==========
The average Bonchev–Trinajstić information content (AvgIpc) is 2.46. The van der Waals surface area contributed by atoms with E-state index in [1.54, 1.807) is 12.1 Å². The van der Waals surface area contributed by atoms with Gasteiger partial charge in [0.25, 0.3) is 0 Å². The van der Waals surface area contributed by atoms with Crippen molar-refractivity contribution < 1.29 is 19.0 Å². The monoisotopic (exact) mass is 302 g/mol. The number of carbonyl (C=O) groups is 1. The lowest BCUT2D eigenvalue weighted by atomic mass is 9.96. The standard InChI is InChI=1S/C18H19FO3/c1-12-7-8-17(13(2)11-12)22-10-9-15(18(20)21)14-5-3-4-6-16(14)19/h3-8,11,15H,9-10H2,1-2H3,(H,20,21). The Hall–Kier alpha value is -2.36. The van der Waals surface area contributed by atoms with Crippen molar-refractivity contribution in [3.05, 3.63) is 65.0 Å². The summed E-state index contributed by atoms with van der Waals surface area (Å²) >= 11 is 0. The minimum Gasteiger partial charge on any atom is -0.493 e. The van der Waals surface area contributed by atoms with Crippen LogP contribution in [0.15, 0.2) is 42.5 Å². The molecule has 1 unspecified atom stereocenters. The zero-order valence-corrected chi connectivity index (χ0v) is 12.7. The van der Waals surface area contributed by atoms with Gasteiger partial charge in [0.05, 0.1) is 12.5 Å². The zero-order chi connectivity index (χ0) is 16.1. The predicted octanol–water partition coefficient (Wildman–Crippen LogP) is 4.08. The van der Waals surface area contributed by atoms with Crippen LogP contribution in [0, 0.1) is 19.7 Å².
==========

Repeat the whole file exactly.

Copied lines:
The average Bonchev–Trinajstić information content (AvgIpc) is 2.46. The van der Waals surface area contributed by atoms with E-state index in [1.54, 1.807) is 12.1 Å². The van der Waals surface area contributed by atoms with Gasteiger partial charge in [0.25, 0.3) is 0 Å². The van der Waals surface area contributed by atoms with Crippen molar-refractivity contribution < 1.29 is 19.0 Å². The monoisotopic (exact) mass is 302 g/mol. The number of carbonyl (C=O) groups is 1. The lowest BCUT2D eigenvalue weighted by atomic mass is 9.96. The standard InChI is InChI=1S/C18H19FO3/c1-12-7-8-17(13(2)11-12)22-10-9-15(18(20)21)14-5-3-4-6-16(14)19/h3-8,11,15H,9-10H2,1-2H3,(H,20,21). The Hall–Kier alpha value is -2.36. The van der Waals surface area contributed by atoms with Crippen molar-refractivity contribution in [3.05, 3.63) is 65.0 Å². The summed E-state index contributed by atoms with van der Waals surface area (Å²) >= 11 is 0. The minimum Gasteiger partial charge on any atom is -0.493 e. The van der Waals surface area contributed by atoms with Crippen LogP contribution in [0.15, 0.2) is 42.5 Å². The molecule has 1 unspecified atom stereocenters. The zero-order valence-corrected chi connectivity index (χ0v) is 12.7. The van der Waals surface area contributed by atoms with Gasteiger partial charge in [0.05, 0.1) is 12.5 Å². The zero-order chi connectivity index (χ0) is 16.1. The predicted octanol–water partition coefficient (Wildman–Crippen LogP) is 4.08. The van der Waals surface area contributed by atoms with Crippen LogP contribution in [0, 0.1) is 19.7 Å².